Health News You Can Use - Part Seven
Clutter, Ginger, Bird Seed, and More

© 2010 Leonore H. Dvorkin

Note: This article was originally published in the July 2010 issue of the Denver publication Community News.

Fresh ideas for clutter clearing: Perhaps you, like me, haven't been able to make much progress yet with spring cleaning and clutter clearing. If so, here are some novel ideas for you. They come from the May 2010 AARP Bulletin, p. 43. They appeared courtesy of Gail Blanke, the author of Throw Out 50 Things: Clear the Clutter, Find Your Life. (You can buy the book on Amazon in paperback, hardcover, and Kindle editions.) I'm not going to list all 50 of her items, as some of them are things that almost anyone would see as potential toss-outs, such as old parking tickets, a sock without a mate, magazines more than three months old, and clothes that don't fit. But I found many of Ms. Blanke's suggestions original and thought-provoking.

What made the biggest impression on me was that she included various mental attitudes that should be ditched. So here are most of her 50 suggestions. (My own comments are in parentheses. I've broken the items into groups merely so the blocks of text would not be too long.)

First are some physical objects that you should ditch.

1. Keys with no locks. 2. Twisty ties. (Admit it. You'll never really use more than a few of those.) 3. Loose change. (Take this to a coin counting machine and get it back in more manageable bills.) 4. Partially used grooming products untouched in months or years. 5. Makeup in shades you no longer wear. 6. Mismatched silverware or dishes. (Donate these items to a charity or a less than prosperous young person setting up his or her first apartment.) 7. Stale spices and ingredients. (You'll be amazed at how much better spices from new bottles taste. I can heartily recommend the "Ground Saigon Cinnamon" from Costco.)

8. Dried-up tubes of glue - or dried-up anything. 9. Sheets, towels, or pillows that are torn, chewed by animals, or just plain depressing to you. 10. Clothes from a deceased loved one. Someone else needs them now. 11. Souvenirs from bad vacations. (Also in this category are gifts from people who are no longer friends or partners, and decorations or pictures that no longer appeal to you.) 12. Bills more than one year old. 13. Eating the same food all the time. 14. Anything you don't want to pass on to your children (or don't want them to find when you are gone). 15. Lastly: Negative people who remember and dwell on the bad times, not the good ones.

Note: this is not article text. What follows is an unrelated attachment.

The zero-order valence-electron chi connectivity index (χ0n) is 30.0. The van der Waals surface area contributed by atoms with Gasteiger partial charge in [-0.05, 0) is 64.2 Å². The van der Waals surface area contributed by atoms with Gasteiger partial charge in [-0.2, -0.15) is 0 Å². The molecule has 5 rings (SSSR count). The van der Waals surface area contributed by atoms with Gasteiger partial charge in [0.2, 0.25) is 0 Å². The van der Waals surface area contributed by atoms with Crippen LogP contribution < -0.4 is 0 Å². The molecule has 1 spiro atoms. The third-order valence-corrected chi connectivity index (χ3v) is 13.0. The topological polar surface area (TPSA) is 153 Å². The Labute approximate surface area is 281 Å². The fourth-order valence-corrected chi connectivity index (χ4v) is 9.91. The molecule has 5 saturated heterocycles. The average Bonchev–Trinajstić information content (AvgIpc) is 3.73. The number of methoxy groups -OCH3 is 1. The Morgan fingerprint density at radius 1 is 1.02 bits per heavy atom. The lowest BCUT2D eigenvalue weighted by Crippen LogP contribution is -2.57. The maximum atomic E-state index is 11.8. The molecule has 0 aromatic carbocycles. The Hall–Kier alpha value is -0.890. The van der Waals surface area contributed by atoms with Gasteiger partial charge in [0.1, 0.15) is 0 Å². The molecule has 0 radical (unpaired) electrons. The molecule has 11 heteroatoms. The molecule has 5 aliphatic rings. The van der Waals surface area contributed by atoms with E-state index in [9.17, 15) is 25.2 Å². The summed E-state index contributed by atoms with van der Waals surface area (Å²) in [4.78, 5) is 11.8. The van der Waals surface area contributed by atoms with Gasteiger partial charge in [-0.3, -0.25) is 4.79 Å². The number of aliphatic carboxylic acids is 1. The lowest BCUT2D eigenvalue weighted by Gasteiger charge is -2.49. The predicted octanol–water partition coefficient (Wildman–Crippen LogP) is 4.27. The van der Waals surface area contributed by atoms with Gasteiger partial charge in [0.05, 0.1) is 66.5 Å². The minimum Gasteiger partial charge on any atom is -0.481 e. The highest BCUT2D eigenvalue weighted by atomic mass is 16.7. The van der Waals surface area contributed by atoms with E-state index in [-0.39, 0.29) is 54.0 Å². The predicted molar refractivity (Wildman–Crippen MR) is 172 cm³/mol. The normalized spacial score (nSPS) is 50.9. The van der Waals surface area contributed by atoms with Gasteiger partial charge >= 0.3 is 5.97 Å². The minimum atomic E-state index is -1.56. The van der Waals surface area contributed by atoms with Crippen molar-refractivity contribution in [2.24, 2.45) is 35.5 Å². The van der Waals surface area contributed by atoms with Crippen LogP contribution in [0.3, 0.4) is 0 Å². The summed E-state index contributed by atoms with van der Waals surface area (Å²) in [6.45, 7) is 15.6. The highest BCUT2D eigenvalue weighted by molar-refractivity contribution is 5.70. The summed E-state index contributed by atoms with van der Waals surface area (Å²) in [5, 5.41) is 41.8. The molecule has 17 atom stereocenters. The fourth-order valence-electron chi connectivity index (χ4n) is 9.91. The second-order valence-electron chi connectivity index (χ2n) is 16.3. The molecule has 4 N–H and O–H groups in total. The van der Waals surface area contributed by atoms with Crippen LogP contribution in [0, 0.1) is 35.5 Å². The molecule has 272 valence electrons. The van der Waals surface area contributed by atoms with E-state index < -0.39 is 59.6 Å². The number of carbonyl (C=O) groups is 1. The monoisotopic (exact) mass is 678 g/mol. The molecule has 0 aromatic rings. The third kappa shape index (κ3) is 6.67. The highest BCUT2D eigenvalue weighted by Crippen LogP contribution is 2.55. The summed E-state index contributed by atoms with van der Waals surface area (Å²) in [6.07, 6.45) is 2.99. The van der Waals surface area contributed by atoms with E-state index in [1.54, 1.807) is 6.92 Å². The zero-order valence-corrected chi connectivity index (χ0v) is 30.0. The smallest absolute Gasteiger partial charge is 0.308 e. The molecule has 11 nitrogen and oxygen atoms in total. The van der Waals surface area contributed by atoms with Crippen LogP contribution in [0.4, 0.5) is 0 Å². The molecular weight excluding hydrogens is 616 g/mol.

Now here are some of the attitudes and damaging thought patterns that she says people should discard. I have slightly re-phrased some of these, and found all of them very wise.

1. Trying to please everyone. 2. Putting yourself down. 3. The need to have everyone like you. 4. Jumping to negative conclusions before you know the whole story. 5. Thinking you're always right. 6. Dwelling on all the times you messed up. 7. Thinking you have to have all the answers. 8. Thinking that if you get rid of the memorabilia, you will lose the memories. (And if you can't remember the event that caused you to keep the souvenir in the first place, there is certainly no point in keeping the souvenir!) 9. The fear that you're not rich enough, smart enough, or good enough. 10. Energy-sucking comparisons of yourself with other people.

11. Playing the same music over and over. (Yes! See how refreshing and revitalizing it can feel to play some new music or some CDs or vinyl records that you have not played in a long time.) 12. The belief that your best days are behind you. 13. Waiting for the right moment. (If you have a kind impulse, never put off acting upon it. I've done that far too many times in my life, only to have the intended recipient either move away or die.) 14. Fear of looking foolish. (This attitude seems to diminish naturally with age. As time goes by, we learn to dress and act to suit ourselves, not others. It's a huge relief.)

Now here are some general health news items.

A diet to help ward off Alzheimer's: A study conducted at Columbia University found that people who eat a Mediterranean-style diet, one rich in nuts (and nut butters), extra virgin olive oil, fish, poultry, tomatoes, fruits, and leafy green vegetables, were 40% less likely to develop Alzheimer's. The omega-3 fatty acids and Vitamin E seem to protect the brain. They also keep the heart healthy and reduce the risk of strokes. (The Week, 4/30/10)

Distressing statistics:

1. Nearly half of U.S. workers do not receive paid sick days. This makes it more likely that they will drag themselves to work even when ill with something dangerously contagious, such as the flu. (The Week, 10/23/09)

2. A whopping 75% of today's young Americans between the ages of 17 and 24 do not qualify for the military. Among the reasons are failure to graduate from high school, criminal records, and physical problems. About 27% do not qualify for medical reasons, and by far the leading medical reason is that they are overweight or obese. A group of retired armed forces leaders have called this crisis a potential threat to national security. (, 4/20/10)